A possible example of the use of herbs is at Homer, Iliad, 4.217, “But when he (Machaon, son of Asclepius, the peerless doctor ) saw the wound where the bitter arrow had lighted, he sucked out the blood, and with sure knowledge spread thereon soothing herbs, which of old Cheiron had given to his father with kindly thought”. The Greek word is “φάρμακον”, drug, but I have used herb. This is because it seems that the only drugs were herbs. There is also the suggestion that the herb was a charm and was applied as a call to a deity. Though it is not clear that the ancient Greeks knew of herbs that actually healed they did put in the same category poisons which killed.
In ancient Greece, herb gardens were planted with wide pathways.
This made it easier to harvest the herbs. Ancient Greek herb gardens contained plants like sage, calendula, lemon balm, mint, parsley, chives and thyme.
Dill Herb Photo
The herb dill was considered to be a sign of wealth in ancient Greece.
Photo by Muffet/Courtesy of Flickr
The Greeks associated herbs with certain powers.
- Dill was considered to be a sign of wealth.
- Marjoram was known to cause dreams, and
- rosemary helped citizens with memory.
- The Greeks did not particularly like basil because they were skeptical of its powers.
- Parsley was used by the ancient Greeks for decorating the tombs of the deceased.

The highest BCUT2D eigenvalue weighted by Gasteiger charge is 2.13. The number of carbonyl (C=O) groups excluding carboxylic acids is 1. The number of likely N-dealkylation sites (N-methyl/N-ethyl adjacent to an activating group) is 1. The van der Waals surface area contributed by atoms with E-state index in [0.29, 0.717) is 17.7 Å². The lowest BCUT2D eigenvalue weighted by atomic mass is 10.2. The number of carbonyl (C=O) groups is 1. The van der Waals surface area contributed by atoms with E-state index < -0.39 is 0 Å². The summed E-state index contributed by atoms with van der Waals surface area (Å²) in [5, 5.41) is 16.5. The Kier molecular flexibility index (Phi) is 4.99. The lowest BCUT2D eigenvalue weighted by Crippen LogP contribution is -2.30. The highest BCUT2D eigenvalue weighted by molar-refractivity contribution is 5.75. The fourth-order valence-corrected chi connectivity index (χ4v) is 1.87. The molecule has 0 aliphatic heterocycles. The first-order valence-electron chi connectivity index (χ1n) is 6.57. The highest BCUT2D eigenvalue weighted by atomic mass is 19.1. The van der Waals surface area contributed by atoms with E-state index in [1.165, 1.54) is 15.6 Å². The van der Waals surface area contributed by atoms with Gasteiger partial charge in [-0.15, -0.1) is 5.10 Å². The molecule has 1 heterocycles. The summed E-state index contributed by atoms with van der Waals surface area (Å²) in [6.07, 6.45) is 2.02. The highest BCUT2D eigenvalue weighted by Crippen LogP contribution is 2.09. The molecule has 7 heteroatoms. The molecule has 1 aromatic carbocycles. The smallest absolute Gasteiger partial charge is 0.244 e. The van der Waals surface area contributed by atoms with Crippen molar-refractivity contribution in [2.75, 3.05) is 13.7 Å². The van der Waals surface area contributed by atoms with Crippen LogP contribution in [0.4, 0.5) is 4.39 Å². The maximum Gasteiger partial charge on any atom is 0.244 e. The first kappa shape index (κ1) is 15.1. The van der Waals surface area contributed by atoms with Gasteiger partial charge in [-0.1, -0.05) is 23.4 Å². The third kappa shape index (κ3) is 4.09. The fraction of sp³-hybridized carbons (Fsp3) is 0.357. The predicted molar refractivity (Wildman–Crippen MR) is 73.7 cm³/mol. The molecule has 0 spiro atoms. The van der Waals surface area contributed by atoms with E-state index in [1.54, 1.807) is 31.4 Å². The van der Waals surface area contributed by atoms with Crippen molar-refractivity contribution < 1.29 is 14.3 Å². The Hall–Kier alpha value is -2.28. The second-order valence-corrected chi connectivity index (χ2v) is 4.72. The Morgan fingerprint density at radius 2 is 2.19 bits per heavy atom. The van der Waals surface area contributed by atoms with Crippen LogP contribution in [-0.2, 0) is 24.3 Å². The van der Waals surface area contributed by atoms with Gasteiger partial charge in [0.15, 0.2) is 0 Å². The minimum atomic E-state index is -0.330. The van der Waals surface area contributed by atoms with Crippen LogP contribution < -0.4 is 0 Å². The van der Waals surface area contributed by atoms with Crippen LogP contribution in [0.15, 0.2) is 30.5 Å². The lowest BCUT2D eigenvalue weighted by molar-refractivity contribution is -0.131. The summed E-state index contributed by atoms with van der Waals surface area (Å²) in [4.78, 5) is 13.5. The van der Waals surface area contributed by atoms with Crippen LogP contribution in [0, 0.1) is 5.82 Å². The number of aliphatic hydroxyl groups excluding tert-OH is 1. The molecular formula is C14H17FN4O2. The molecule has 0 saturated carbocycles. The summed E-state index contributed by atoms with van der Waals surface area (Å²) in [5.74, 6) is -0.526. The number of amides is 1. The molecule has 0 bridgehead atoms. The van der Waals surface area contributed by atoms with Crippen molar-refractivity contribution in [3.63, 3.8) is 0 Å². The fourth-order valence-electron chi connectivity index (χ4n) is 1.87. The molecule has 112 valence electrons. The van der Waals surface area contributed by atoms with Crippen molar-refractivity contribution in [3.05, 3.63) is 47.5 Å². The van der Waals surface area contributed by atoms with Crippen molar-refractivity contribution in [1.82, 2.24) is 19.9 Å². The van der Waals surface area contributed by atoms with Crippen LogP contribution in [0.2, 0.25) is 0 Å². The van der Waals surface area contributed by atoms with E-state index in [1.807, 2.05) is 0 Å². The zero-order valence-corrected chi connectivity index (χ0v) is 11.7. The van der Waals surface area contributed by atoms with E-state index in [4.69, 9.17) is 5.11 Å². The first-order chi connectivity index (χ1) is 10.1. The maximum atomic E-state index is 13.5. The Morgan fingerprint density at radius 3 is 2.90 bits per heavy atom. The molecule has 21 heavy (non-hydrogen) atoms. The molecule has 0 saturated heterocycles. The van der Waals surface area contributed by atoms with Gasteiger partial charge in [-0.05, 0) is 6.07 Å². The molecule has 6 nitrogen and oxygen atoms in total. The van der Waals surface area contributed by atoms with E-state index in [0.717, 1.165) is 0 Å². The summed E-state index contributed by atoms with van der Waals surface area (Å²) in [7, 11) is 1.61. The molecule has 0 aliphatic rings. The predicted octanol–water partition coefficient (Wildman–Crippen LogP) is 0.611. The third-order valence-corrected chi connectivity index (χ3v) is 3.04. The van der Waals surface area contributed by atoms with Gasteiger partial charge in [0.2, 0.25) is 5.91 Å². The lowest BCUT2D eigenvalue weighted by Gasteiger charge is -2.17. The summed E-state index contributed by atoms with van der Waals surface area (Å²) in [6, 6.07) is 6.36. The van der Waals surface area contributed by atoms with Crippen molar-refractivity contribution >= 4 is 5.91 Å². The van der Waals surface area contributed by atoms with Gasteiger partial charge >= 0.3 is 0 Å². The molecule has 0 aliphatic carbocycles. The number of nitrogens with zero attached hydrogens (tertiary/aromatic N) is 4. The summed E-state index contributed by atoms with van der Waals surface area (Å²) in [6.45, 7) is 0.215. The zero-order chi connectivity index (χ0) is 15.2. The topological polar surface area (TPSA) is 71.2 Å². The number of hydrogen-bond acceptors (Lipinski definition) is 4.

In ancient Greece, herbs were used in powders, poultices and ointments; they were used to help with cold, swelling, headache and burn symptoms.
Sage was a common plant in ancient herb gardens.
Photo by Suttonhoo/Courtesy of Flickr
While maintaining an herb garden for cooking purposes was critical, it was also important for families to have an herb garden if they wanted to make aromatherapy oils and incenses. Herbs in Greece were commonly grown in raised beds.
The 5 Basic Herbs used in Ancient Greece by Medicine
1. Mint (Mentha x piperita)
In Greek mythology, the mint plant was cherished by Demeter, the goddess of harvest, and her daughter, Persephone. It was said that mint was made from a Nymph named Minthê who was favored over Demeter by Hades (the god of the dead). In jealousy and anger, Demeter turned Minthê into a mint plant.